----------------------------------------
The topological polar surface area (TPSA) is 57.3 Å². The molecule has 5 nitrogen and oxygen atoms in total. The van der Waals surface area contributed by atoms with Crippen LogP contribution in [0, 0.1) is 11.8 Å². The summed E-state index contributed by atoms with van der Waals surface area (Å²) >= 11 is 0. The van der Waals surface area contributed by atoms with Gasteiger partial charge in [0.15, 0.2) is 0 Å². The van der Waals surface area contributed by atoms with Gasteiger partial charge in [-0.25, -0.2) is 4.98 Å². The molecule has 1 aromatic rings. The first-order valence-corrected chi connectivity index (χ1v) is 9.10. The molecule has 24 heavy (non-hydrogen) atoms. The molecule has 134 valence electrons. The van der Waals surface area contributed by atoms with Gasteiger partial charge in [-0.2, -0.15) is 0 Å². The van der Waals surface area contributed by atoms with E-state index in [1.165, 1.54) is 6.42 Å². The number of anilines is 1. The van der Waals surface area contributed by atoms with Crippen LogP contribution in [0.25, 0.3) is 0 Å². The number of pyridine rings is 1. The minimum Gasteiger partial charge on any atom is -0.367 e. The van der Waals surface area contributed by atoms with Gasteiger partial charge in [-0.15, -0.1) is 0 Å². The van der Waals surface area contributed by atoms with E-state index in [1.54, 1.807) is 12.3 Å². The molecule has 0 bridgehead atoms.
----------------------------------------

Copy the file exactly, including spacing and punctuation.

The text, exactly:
The topological polar surface area (TPSA) is 57.3 Å². The molecule has 5 nitrogen and oxygen atoms in total. The van der Waals surface area contributed by atoms with Crippen LogP contribution in [0, 0.1) is 11.8 Å². The summed E-state index contributed by atoms with van der Waals surface area (Å²) >= 11 is 0. The van der Waals surface area contributed by atoms with Gasteiger partial charge in [0.15, 0.2) is 0 Å². The van der Waals surface area contributed by atoms with Gasteiger partial charge in [-0.25, -0.2) is 4.98 Å². The molecule has 1 aromatic rings. The first-order valence-corrected chi connectivity index (χ1v) is 9.10. The molecule has 24 heavy (non-hydrogen) atoms. The molecule has 134 valence electrons. The van der Waals surface area contributed by atoms with Gasteiger partial charge in [-0.2, -0.15) is 0 Å². The van der Waals surface area contributed by atoms with E-state index in [1.165, 1.54) is 6.42 Å². The number of anilines is 1. The van der Waals surface area contributed by atoms with Crippen LogP contribution in [0.25, 0.3) is 0 Å². The number of pyridine rings is 1. The minimum Gasteiger partial charge on any atom is -0.367 e. The van der Waals surface area contributed by atoms with Gasteiger partial charge in [-0.15, -0.1) is 0 Å². The van der Waals surface area contributed by atoms with E-state index in [1.54, 1.807) is 12.3 Å². The molecule has 0 bridgehead atoms.